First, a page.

By Devin Muzzey / NM News Port
As the COVID-19 pandemic continues to unfold, mass testing capabilities continue to be crucial to help slow the spread of the virus.
New Mexico’s notable testing capabilities come at the direction of Gov. Michelle Lujan Grisham and the state government task force responsible for helping fight the outbreak.
“Your state, because of the work that you’ve done with social distancing, has allowed us to expand testing much earlier than the rest of the country,” Lujan Grisham said.
As of April 30, 67,869 tests for COVID-19 have been administered in New Mexico. The number of testing sites in the state has also dramatically increased, growing from seven sites in mid-March to 64 sites in all 33 counties as of April 22.
During a briefing on April 22, State Health Secretary Kathy Kunkel said that the strategy from the New Mexico Department of Health consisted of three components used to expand testing.
“First we attempted to expand our sites,” Kunkel said. “Secondly, we began to focus it on communities—moved into a more focused approach. We [also] had to increase our lab capacity.”
“We now can test over 5,000 people a day when we are at our full capacity,” Kunkel added. “The Department of Health could not do that without Tricore and our labs.”
Tricore Reference Laboratories is a clinical information company offering expertise in population health management and targeted intervention. They are responsible for nearly 32,000 tests conducted in the state so far.
New Mexico is earning national praise for its rapid testing and the collaboration of healthcare providers like Lovelace, Presbyterian, UNM Hospital, Optum and others.
“We shouldn’t be backing off; we should be accelerating,” said one Optum medical practitioner who asked not to be identified because they were not authorized to speak officially on behalf of the company.
“With each step forward, we’re going to expand the testing because that’s how you find out the broad spectrum of asymptomatic people,” this person said, “which gives you better statistics on the relationship between contacts and fatality contacts and hospitalizations.”
Mari Anixter, director of communications for NMDOH, said New Mexico was ranked fourth in the nation for the most coronavirus testing per million people, as recently as April 21. With a current testing capacity of 31,105 tests per million people, New Mexico is testing its people at a higher rate than hard-hit states like New Jersey, Michigan, and California.
Secretary Kunkel said the state government is shifting its testing focus to vulnerable communities, particularly long-term care facilities and tribal communities. Kunkel said that all 74 nursing homes in New Mexico are now conducting their own surveillance.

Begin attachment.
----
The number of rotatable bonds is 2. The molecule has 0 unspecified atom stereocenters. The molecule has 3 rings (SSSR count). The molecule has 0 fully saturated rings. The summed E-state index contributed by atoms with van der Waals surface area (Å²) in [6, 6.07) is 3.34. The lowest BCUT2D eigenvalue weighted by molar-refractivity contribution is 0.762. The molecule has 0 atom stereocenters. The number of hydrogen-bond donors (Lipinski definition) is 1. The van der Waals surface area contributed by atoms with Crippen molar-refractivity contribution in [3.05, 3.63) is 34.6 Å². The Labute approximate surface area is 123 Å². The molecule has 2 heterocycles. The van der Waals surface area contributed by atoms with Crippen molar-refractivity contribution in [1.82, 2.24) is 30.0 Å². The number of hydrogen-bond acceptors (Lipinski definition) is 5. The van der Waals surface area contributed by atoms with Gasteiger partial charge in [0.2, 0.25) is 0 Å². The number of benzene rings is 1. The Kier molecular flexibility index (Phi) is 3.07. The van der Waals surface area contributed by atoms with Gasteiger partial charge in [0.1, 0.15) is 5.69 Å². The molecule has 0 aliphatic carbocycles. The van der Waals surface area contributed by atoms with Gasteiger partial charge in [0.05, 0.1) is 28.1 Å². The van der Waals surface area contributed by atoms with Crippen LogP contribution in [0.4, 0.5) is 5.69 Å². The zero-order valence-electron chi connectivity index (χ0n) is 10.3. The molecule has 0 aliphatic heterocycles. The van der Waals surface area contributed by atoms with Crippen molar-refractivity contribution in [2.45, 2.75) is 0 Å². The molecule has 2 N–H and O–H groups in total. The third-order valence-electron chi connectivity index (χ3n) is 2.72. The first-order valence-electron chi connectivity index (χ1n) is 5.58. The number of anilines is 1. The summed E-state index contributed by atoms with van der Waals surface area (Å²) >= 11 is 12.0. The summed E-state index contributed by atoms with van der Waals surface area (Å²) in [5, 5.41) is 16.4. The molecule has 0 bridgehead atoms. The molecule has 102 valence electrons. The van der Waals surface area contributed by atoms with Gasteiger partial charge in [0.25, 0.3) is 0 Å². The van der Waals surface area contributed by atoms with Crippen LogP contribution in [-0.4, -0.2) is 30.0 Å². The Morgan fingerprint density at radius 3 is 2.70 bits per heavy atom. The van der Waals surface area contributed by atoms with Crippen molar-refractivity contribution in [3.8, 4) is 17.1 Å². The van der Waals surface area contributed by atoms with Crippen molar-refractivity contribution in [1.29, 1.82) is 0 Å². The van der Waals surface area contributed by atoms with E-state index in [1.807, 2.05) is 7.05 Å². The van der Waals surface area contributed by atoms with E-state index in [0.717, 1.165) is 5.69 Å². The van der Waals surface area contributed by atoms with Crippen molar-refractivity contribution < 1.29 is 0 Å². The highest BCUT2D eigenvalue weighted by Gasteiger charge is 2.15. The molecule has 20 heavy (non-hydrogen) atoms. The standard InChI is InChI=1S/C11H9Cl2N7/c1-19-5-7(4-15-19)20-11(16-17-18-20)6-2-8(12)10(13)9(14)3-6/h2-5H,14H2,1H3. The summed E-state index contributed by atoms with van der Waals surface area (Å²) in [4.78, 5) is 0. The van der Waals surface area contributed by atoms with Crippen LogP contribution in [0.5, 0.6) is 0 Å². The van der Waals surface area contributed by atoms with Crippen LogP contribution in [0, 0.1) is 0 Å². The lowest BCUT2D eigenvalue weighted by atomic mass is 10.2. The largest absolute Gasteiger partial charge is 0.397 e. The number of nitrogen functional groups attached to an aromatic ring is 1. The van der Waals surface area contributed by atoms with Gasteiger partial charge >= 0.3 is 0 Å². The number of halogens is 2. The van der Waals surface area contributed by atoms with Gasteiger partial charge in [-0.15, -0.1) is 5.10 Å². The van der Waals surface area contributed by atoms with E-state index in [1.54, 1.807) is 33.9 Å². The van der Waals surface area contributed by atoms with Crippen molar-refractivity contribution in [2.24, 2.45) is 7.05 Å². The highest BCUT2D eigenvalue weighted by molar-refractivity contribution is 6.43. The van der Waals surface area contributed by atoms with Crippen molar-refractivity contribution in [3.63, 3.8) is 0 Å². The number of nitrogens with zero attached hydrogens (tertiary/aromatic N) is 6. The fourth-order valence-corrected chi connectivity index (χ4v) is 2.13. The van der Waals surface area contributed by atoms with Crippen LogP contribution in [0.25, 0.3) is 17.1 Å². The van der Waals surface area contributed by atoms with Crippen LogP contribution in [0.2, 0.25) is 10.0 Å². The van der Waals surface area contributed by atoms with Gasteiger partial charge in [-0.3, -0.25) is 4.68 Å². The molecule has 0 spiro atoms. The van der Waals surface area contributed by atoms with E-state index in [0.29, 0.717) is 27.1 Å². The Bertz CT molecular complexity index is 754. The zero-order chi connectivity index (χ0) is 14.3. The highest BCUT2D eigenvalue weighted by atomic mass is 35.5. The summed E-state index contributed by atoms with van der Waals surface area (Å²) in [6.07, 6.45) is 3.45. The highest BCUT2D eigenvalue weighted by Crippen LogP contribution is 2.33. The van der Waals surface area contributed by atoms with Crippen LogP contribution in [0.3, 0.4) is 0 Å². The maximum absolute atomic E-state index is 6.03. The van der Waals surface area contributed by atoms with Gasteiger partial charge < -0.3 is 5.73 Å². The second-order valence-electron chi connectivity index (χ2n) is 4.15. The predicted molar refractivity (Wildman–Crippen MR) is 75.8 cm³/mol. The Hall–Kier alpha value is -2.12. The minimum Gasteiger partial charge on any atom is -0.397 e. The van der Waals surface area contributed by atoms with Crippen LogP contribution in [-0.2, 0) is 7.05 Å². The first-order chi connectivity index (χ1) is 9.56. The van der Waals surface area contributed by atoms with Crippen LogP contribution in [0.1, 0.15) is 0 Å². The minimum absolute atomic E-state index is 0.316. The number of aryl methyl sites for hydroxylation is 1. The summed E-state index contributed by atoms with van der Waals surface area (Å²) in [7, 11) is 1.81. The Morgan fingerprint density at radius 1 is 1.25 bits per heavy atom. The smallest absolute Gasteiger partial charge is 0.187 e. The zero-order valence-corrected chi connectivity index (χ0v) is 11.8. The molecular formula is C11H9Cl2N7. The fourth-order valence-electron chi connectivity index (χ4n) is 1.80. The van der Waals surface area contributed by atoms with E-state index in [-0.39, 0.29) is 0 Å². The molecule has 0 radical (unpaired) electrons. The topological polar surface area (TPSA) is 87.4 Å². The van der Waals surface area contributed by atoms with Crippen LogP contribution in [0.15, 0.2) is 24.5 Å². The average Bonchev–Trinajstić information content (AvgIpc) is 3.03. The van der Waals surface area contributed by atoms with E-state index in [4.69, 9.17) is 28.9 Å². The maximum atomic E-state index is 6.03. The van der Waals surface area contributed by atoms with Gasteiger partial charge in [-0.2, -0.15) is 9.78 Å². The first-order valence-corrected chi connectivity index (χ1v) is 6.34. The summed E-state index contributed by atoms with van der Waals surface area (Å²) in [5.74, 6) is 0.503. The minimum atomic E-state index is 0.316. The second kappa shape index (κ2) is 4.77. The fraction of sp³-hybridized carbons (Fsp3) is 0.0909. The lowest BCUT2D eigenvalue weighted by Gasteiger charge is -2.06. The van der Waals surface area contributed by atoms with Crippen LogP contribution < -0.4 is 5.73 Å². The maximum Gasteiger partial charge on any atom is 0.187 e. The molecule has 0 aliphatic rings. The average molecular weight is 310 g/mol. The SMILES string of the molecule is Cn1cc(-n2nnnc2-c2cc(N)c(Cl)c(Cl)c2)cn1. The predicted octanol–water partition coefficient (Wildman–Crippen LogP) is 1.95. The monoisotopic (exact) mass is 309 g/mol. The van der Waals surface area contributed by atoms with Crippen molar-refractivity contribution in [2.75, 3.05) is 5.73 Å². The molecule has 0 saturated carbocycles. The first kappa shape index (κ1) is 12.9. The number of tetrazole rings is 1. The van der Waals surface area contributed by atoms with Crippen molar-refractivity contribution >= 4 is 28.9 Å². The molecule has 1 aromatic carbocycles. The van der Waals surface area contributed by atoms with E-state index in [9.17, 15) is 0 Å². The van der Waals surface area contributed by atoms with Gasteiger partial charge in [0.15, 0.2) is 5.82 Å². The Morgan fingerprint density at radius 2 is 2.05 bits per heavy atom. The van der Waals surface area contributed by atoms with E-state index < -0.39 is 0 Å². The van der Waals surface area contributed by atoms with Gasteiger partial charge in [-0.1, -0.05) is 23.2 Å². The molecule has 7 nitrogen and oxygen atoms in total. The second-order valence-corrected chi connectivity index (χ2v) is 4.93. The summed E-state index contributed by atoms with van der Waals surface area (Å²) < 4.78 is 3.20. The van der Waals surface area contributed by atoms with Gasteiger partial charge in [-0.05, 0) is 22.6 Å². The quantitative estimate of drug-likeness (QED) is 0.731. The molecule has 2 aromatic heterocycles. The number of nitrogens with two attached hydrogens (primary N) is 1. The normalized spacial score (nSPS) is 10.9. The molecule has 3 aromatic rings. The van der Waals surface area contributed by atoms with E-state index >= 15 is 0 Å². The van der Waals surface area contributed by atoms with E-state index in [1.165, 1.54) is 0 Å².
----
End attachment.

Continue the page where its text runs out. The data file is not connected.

Meanwhile, the state is applying other new tactics.
Kunkel said that as of April 18, the state has been testing asymptomatic essential workers at the instruction of the governor.
“I believe that we were one of the first states to do this,” she said.
Kunkel said these workers include grocery store employees, construction workers, healthcare workers, and others who are in direct contact with the public; people who are most at risk of contracting the disease without having symptoms.
The more you test, the better that data is gonna be and as time goes on, the tests should be getting better with less false positives and negatives.”
– The Optum medical practitioner who asked to not be named
During the same April 22 briefing, New Mexico Human Services Secretary Dr. David Scrase said the increase from a couple of hundred tests a day to over 5,000 a day is a significant achievement.
In terms of tests per million people, New Mexico ranks seventh in the country, according to the COVID Tracking Project.
“When we test someone and we find out that they’re positive, we then isolate that person,” Scrase said. “And then that person doesn’t go on to infect two or 10 people. They’re isolated; and that two to 10 people don’t go on each to infect another two to 10 people.”
“So the testing is what starts that and the availability of that testing, which creates isolation, which reduces spread, which has flattened that curve,” Scrase said.
Albuquerque resident Shelby Ramirez is one of the nearly 68,000 New Mexicans to have gotten tested for COVID-19.
“I think the test was done pretty well,” she said.
The 22-year-old had a high temperature and was concerned about her father’s underlying health condition.
“Given my circumstances with my dad, they were able to let me get tested,” Ramirez said. “There was maybe two people in front of me. I was expecting like five or six days, that’s what they had told me; it came back in 48 hours. It came back very quickly.”
Ramirez tested negative.
46-year-old Rio Rancho resident and financial service coder Pamela Burns was also tested and said she had to wait 45 minutes before the testing process even began for her.
“Because of the long wait, they had to keep their patients inside the clinic who were already there first,” Burns said. “That’s why we had to wait and then they had to change out of their gowns and put a new set on to see each new patient being tested.”
Like Ramirez, Burns was pleased she got her results back quickly.
“They initially told me five to seven days,” Burns said. “I got the test on a Saturday and I received the results on Tuesday, so it was shorter than what I thought.”
Burns also tested negative.
“They were negative, thank God.”
The governor said the state’s new goal is to conduct nearly 100,000 tests per day, which would be one of the highest coronavirus testing capacities in the United States.
Devin Muzzey is a reporter for the New Mexico News Port. He can be reached on Twitter @MuzzeyDevin or at firstname.lastname@example.org.